Archive for the ‘Support Tohoku Kills Japan’ Category

The only reporter I could spot at the Osaka protest (Cf. Protest Against Radioactive Waste In Osaka in SurvivalJapan) was from the Mainichi Shimbun. Yomiuri Shimbun is a pro-nuclear news and powerful lobby with links to the CIA since the 1950, with its head Matsutaro Shoriki, to promote and sustain nuclear energy (and possibly weapon technology?) in Japan so their coverage is less and more biased unfortunately. Asahi Shimbun reported about a petition signature campaign in both Tokyo and Osaka on the same day for a referendum to take place, as per their article reproduced below: (more…)

A peaceful protest march was organized in Osaka yesterday by concerned Japanese mothers, starting in Motomachi-naka square at 1 pm and walking around Namba shopping area to the joyful sound of drums, saxophone and PET bottle-DIY “music” instruments and the supporting sound of friendly policemen telling people to “move along, stay in line” through their megaphones as they usually do for marathon runners. Protesters’ own PA system addressed the health issues and chanted the same “Bring down nuclear power plants! End nuclear power!” songs (in Japanese) which I witnessed last summer in Tokyo, which the additional local touch of “Stop Monju reactor!” (in nearby Fukui prefecture). Another strong message was “Protect the children!” as radiation is known to have larger effects on children than on adults.

Elections in Osaka brought a new radioactive waste incineration top supporter in the person of M. Hashimoto, in line with the previous government and closer to achieving their plan. Foreigners are leaving Japan for both economical and radioactive contamination reasons and some of the lingering companies are looking to the west to seek refugee but local politicians do not understand that they are planning to kill Osaka and reject foreign investment in their city and the whole Kansai region – and accelerate the overseas shift of major domestic manufacturers based in the area. Downsizing in foreign companies in Japan – starting with the repatriation of expats – may not be obvious in statistics yet, but the situation is incredibly tense and this kind of “atmospheric intelligence” will become supported by hard economic data next year. Therefore, the Osaka Governor should guarantee the security of international staff and take all necessary measures to ensure that radioactive waste is refused if only in order to keep foreign companies in Kansai and attract more of them.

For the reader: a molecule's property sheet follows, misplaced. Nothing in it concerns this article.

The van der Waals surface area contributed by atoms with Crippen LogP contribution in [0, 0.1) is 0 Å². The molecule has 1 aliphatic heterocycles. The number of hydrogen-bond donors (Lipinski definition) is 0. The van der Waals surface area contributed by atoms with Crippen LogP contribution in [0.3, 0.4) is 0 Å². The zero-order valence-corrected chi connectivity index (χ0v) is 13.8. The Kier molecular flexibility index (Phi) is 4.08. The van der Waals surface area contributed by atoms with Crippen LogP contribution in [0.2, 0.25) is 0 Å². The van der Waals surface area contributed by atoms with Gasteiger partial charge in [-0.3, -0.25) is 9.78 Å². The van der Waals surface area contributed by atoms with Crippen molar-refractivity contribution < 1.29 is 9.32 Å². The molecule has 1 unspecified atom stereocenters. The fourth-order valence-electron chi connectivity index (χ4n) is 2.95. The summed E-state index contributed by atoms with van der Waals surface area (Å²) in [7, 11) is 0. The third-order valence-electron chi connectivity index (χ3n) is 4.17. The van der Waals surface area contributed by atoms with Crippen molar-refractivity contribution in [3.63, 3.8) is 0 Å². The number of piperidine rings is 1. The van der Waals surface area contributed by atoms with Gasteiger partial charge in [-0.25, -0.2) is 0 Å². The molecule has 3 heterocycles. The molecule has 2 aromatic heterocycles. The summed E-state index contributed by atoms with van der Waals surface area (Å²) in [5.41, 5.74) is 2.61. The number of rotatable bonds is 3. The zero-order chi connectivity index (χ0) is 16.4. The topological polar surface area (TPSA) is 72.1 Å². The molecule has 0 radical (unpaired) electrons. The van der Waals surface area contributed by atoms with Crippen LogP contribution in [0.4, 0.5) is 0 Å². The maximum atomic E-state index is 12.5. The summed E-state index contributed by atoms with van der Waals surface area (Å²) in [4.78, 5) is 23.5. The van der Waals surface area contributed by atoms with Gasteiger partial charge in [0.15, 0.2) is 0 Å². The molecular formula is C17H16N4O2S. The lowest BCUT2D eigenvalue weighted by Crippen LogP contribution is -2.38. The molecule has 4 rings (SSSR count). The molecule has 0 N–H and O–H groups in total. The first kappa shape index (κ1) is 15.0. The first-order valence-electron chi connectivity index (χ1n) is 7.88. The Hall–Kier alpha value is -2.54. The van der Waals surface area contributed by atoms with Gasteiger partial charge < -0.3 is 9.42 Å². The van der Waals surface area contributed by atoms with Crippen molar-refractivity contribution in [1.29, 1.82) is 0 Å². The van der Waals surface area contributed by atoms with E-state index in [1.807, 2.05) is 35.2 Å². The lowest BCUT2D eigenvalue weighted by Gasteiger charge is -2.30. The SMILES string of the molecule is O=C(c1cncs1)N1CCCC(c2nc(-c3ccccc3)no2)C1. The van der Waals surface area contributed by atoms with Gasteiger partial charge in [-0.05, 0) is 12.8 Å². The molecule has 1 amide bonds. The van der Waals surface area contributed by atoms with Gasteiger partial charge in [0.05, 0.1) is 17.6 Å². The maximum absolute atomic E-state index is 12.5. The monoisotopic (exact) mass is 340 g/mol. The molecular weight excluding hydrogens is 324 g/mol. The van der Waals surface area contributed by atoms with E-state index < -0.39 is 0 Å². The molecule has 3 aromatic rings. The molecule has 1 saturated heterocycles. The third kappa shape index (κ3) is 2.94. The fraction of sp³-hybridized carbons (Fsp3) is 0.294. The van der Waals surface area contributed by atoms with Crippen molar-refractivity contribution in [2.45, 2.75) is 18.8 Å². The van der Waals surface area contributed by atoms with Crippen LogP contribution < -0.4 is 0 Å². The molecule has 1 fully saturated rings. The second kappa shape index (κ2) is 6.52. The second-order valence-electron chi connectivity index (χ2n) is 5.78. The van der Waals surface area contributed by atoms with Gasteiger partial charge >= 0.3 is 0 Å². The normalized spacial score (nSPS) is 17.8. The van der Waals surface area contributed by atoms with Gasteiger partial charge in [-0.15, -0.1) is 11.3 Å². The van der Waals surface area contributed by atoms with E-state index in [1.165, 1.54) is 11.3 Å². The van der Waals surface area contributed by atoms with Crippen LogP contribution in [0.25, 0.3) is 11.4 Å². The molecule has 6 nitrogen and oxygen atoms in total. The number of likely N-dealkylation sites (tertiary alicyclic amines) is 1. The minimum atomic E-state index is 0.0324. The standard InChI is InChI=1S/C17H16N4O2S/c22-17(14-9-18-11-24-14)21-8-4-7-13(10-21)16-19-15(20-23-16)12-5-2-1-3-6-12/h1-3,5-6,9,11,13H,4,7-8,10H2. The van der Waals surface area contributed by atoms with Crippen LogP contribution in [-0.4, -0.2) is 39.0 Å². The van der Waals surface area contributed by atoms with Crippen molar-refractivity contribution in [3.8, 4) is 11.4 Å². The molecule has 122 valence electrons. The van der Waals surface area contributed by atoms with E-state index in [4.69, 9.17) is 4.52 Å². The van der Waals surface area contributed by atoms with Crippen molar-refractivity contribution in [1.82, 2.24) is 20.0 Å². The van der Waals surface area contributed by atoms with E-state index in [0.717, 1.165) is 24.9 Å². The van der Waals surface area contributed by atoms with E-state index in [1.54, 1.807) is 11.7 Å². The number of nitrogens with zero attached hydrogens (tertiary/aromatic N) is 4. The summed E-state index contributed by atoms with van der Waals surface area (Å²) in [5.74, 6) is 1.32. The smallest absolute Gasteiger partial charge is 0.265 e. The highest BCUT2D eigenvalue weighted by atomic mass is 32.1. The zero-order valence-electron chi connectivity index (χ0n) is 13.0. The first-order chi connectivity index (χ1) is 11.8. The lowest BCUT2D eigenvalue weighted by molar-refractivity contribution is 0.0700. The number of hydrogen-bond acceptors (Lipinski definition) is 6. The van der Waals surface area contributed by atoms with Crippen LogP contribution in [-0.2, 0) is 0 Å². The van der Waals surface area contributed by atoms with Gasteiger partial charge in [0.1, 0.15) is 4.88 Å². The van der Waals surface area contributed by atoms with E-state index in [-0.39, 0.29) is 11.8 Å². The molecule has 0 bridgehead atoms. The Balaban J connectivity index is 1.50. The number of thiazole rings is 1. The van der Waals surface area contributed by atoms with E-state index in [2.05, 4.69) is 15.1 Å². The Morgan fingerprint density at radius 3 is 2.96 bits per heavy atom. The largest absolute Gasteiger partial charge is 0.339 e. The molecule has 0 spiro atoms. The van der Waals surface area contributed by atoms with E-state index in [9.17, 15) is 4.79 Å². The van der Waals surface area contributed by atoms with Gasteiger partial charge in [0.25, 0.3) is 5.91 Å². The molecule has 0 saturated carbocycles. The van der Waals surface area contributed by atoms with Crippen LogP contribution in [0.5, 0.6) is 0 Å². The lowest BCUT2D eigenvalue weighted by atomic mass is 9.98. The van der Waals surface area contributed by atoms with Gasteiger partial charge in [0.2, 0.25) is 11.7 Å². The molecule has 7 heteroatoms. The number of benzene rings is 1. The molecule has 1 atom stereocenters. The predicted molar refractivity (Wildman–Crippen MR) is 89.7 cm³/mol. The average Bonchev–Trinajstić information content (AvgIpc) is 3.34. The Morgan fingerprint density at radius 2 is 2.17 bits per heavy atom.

According to the Kansai Bureau of Economy, Trade and Industry (METI), the Kansai region accounts for approximately 20% of Japan’s economy, the equivalent to that of the Netherlands (ranking 17th in the world) – Source: 2009 Kansai Keizai Hakusho (Economic White Paper). The website of the German Chamber of Commerce and Industry in Japan states that:

“Apart from Tokyo, the Kansai region in western Japan is the most important economic centre. The Kansai region groups the seven prefectures of Fukui, Shiga, Kyoto, Osaka, Hyogo, Nara and Wakayama, and covers 8.3% of Japan’s surface area. Its approximately 24 million inhabitants produce 16% of Japan’s GDP. Its share of total Japanese exports to Germany is 22.6%, and of imports from Germany 17.4%.

The Kansai region boasts a gross regional product of $US770 billion, which corresponds to an economic strength on a par with Canada, or with South Korea, Taiwan and Singapore combined.”

Kansai is the only large economic region in Japan striclty outside the no man’s land and previous Prime Minister Naoto Kan once considered the possibility of moving the Japanese government to Osaka – yet Osaka Governor decided to destroy it anyway.

US and Germany represented respectively 33 and 16% of all foreign-affiliated companies in Kansai by country in 2008, according to The Foreign Investor CD-ROM 2009, by Toyo Keizai Inc. – that is a combined half of all these foreign companies. As soon as the radioactive disease comes to Osaka, these companies will shrink like their Greater Tokyo sisters. Furthermore, the latter will cancel any plan they might have had to move at least part of their staff over there.